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Fishing for Lobster

“It’s always good fishing for money. Be careful though, you can sometimes get more than you bargained for!”

I wrote this story in answer to the following prompts:
Pensitivity’s three things challenge – Proximity – Row – Struggling
Word of the Day Challenge — Paradisiac
Ragtag Daily Word — Junk

Fishing for Lobster

Captain Lyle Jacobite slowed his 32-foot North Shore lobster boat the Proud Pincer. He was enjoying the paradisiac calm seas and the unseasonably warm sunshine this spring day. Beyond the bow, he eyed the buoys marking his lobster pots. It was time to make some money.

“Fifty-yards away, captain!” yelled fisherman Jim on the gently rocking deck. He had his hook and line at the ready. Jim and Eric, on the other side, would have seconds to snag the ropes holding the lobster pots as the vessel passed by.

“Roger that, Jim. Pray for full pots. Here we go!” Lyle returned the salute to Eric then focused on the point of the prow. With expert touches of the wheel, he kept the vessel dead centre between the buoys. Despite the slow speed they seemed to come up fast.

This was the exhilarating part as everything happened fast. From the pilothouse, it looks like a rhythmic race. Both Jim and Eric lunged at the port and starboard gunwales. Their hooks splashing into the water as they began pumping their arms on the ropes. With great synchronicity they both raised thumbs. Two successful hooks. From then on, they reeled in the thick ropes, hauling the lobster pots towards the deck.

“Jim, you seem to be struggling. Is everything alright?” Lyle called having noticed the fishermen had slowed despite flexing and pulling with every fibre of his muscles.

“I think I got a sperm whale stuck in this thing, Captain!” he replied.

Across the deck, Eric swore. “Yeah, me too! This thing weighs a bloody ton!”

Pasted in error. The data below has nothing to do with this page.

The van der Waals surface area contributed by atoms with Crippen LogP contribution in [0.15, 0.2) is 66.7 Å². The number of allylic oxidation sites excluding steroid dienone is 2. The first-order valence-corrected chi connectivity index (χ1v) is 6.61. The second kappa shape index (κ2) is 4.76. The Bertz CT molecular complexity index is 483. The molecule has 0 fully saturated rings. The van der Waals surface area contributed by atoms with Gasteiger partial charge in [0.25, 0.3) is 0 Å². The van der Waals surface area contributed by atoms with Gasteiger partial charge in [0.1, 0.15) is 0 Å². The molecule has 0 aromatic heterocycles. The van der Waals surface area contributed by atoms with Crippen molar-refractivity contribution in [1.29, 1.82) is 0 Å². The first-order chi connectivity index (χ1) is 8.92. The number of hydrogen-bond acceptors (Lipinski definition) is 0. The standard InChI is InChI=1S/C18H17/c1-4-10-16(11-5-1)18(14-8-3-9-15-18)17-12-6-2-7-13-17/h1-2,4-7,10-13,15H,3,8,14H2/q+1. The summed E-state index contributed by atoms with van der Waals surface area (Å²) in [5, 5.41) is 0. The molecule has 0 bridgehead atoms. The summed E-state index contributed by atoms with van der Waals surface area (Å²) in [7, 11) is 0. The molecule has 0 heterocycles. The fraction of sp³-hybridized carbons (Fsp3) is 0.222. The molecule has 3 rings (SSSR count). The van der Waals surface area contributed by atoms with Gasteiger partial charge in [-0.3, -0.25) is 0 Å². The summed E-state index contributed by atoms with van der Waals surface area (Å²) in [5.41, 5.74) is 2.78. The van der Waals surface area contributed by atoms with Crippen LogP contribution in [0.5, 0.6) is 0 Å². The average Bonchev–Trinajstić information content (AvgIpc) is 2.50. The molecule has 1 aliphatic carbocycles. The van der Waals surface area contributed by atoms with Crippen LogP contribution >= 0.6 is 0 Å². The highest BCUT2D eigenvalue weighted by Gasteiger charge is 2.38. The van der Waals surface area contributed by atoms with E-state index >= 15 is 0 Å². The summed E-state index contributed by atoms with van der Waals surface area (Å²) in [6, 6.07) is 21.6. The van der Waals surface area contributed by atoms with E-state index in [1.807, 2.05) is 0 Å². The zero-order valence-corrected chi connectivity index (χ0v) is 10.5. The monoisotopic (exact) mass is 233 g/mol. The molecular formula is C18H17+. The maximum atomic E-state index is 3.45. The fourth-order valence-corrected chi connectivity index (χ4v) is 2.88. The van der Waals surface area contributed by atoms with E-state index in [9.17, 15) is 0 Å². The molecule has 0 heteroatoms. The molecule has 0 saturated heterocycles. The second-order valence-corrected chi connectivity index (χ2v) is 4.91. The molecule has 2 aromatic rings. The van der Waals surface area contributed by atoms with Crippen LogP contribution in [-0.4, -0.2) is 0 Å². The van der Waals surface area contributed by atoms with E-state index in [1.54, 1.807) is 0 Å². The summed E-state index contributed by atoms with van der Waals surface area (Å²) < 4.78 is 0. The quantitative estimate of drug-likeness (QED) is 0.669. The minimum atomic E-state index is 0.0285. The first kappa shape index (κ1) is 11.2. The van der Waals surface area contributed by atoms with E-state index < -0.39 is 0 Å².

“Okay, boys. I’m going to weigh anchor so we can sort this out,” Lyle furrowed his brow as he drew the throttle back and cut the engine. His mind whirred with the possibilities. Had the pots become hooked together? Maybe they were caught on junk or rocks on the seafloor. Perhaps they were jammed full of lobsters and crabs — that was the best of the possibilities. A push of a button released the electrically controlled anchor. A splash to starboard told him it had deployed properly.  

“You getting anywhere, Jim?” called Eric.

“Yup, this big beluga’s coming up slowly,” he replied through a mask of sweat as he continued to heave on his rope.

Lyle stepped from the pilothouse with his smoking pipe between his yellowed teeth. “You’re doing well, lads. Keep —” the pipe fell from his mouth and bounced on the deck as his eyes grew wide. “Shit! Jim, stop pulling!” the pipe fell

“What! Why?” he replied.

“That’s not a whale or a full pot of lobsters. You caught a bloody World War II proximity mine!” Lyle watched the spherical metallic object bobbing between the gentle waves. It reminded him of the giant, rusty spiked mace. In this case, each of the spikes was a deadly proximity sensor.

Jim took one look at the mine and swore. “Tell me that things inert!”

“It’s been corroding in the saltwater for over eighty-years so there’s a good chance it is. On the other hand, if those spikes touch the hull the Proud Pincer could still be blown to splinters.” Lyle bent to retrieve his pipe.

“Right, what we do?”

“Cut your line. We’ll rev —”

“Oh, bugger! Er — Captain, I’ve got one as well,” Eric cut in as white as a sheet.

“We must have dropped the traps right in the middle of an underwater minefield. Both of you cut the lines, now!” Lyle ran back to the pilothouse and restarted the vessel. Hitting the button for the anchor, he heard the motor churring as the anchor was reeled in. With it came a plop and a splash.

“Holy hell! Another one just appeared! We got three of the bloody things around us now!” Jim yelled visibly shaking as he hacked through his lobster line.

“I see them, boys. Stay calm!” Lyle replied feeling as calm as a T-bone steak in shark-infested waters himself. He took up the radio. “Mayday, Mayday, Mayday. This is The Lyle Jacobite of the lobster boat Proud Pincer. We’re surrounded by World War II mines and require urgent assistance.” Lyle repeated the message and gave coordinates.

“For the love of tuna, Captain. I hope these things won’t go boom!” Eric said his voice quavering.

“Me too, mate.” Before Lyle, the anchor motor gauge turned green. “Okay, anchors up. Keep watch on those mines and let’s get out of here!”

“Roger that, Captain!” chorused the fishermen keeping their eyes locked on the floating bombs.

 Lyle reversed the throttle as slowly as he could.

The Proud Pincer edged backwards. Something ground against the hull.